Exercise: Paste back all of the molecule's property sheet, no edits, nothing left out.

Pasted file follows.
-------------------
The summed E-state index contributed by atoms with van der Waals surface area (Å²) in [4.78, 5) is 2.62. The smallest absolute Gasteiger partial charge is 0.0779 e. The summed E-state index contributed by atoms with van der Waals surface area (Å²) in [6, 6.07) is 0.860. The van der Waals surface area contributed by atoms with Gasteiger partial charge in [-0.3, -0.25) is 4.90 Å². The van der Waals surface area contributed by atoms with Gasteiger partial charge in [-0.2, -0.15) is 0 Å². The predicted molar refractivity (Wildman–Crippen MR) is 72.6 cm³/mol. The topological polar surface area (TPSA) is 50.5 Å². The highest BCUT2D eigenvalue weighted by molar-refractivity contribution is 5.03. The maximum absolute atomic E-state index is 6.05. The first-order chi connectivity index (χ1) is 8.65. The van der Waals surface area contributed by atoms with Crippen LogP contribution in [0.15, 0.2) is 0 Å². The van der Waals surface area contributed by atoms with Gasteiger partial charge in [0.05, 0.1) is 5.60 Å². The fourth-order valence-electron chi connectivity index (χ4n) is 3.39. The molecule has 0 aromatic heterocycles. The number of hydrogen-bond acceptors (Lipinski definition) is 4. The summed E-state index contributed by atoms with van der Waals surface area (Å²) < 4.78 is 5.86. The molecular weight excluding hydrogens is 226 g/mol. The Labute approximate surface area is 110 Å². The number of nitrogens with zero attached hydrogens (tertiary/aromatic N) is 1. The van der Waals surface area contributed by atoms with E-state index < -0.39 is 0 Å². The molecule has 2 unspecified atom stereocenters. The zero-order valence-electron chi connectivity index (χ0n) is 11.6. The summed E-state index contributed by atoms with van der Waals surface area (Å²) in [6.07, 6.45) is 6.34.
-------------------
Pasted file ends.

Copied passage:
The summed E-state index contributed by atoms with van der Waals surface area (Å²) in [4.78, 5) is 2.62. The smallest absolute Gasteiger partial charge is 0.0779 e. The summed E-state index contributed by atoms with van der Waals surface area (Å²) in [6, 6.07) is 0.860. The van der Waals surface area contributed by atoms with Gasteiger partial charge in [-0.3, -0.25) is 4.90 Å². The van der Waals surface area contributed by atoms with Gasteiger partial charge in [-0.2, -0.15) is 0 Å². The predicted molar refractivity (Wildman–Crippen MR) is 72.6 cm³/mol. The topological polar surface area (TPSA) is 50.5 Å². The highest BCUT2D eigenvalue weighted by molar-refractivity contribution is 5.03. The maximum absolute atomic E-state index is 6.05. The first-order chi connectivity index (χ1) is 8.65. The van der Waals surface area contributed by atoms with Crippen LogP contribution in [0.15, 0.2) is 0 Å². The van der Waals surface area contributed by atoms with Gasteiger partial charge in [0.05, 0.1) is 5.60 Å². The fourth-order valence-electron chi connectivity index (χ4n) is 3.39. The molecule has 0 aromatic heterocycles. The number of hydrogen-bond acceptors (Lipinski definition) is 4. The summed E-state index contributed by atoms with van der Waals surface area (Å²) < 4.78 is 5.86. The molecular weight excluding hydrogens is 226 g/mol. The Labute approximate surface area is 110 Å². The number of nitrogens with zero attached hydrogens (tertiary/aromatic N) is 1. The van der Waals surface area contributed by atoms with E-state index < -0.39 is 0 Å². The molecule has 2 unspecified atom stereocenters. The zero-order valence-electron chi connectivity index (χ0n) is 11.6. The summed E-state index contributed by atoms with van der Waals surface area (Å²) in [6.07, 6.45) is 6.34.